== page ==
Extending Emergency Unemployment: Senate Finally Expected to Vote to Extend Benefits -- and Rush through Corporate Tax Cuts
by Scott Klinger, 4/2/2014
This is the tale of two pieces of legislation, one a bill to extend emergency long-term unemployment benefits for 2.3 million Americans, the other to renew 55 tax breaks, mostly for corporations.
The UI benefits and corporate tax breaks both expired at the end of last year. More than one million people found their unemployment benefits suddenly cut off in the days after Christmas after Congress could not agree on how to find $10 billion to “pay for” these benefits. In the past, when unemployment rates were as high as they are now, Congress passed federal emergency unemployment benefits without debate, treating it an earned benefit to help hard-pressed workers and communities with concentrated joblessness. But this time around, help to people jobless for more than six months got mired in partisan budget debates and the conservative obsession with cutting social programs.
Fifty-five tax breaks, known collectively as the “tax extenders,” expired on New Year’s Eve. If all are renewed, they would cost the U.S. Treasury about $50 billion this year. They include many loopholes and deductions that allow America’s most prosperous corporations to pay little or no taxes. One of these tax breaks, called the “Active Finance Exception” in Washington-speak, allows finance companies to shift some of their profits offshore in order to avoid paying U.S. taxes. It is the primary reason General Electric paid no federal income taxes on the $27 billion in profits it reported between 2008 and 2012. So important is this tax break to GE that it notes in its annual report to shareholders that failure by Congress to renew the policy would adversely impact its earnings.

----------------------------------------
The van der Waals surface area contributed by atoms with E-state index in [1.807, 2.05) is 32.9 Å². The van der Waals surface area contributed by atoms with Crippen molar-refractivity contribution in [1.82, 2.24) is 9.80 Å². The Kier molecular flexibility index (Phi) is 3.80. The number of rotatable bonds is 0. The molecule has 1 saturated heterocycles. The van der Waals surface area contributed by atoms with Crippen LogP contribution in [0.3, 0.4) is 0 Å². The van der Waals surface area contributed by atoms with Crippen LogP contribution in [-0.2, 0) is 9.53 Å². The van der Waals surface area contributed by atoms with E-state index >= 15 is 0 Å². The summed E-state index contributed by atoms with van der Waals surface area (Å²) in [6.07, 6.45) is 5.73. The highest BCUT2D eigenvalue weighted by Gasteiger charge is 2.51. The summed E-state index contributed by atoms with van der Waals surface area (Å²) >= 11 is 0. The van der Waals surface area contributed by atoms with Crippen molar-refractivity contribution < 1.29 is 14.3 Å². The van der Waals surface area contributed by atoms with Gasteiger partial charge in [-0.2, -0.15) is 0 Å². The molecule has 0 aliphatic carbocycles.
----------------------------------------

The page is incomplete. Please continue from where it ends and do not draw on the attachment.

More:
Another corporate tax break, known inside the Beltway as the "CFC Look-Through Rule," allows firms to move their patents and trademarks to offshore subsidiaries and then to transfer profits earned in the U.S. to those subsidiaries in order to avoid U.S. taxes. It is the reason that Apple was able to shift $30 billion in profits to Ireland, money that was not taxed in the United States or Ireland. Apple is far from alone in using this legal loophole to slash its tax bill. Professor Ed Kleinbard calls this little accounting trick “stateless income” because it does not need to be declared on a tax return anywhere in the world. These two tax breaks alone cost about $8 billion a year.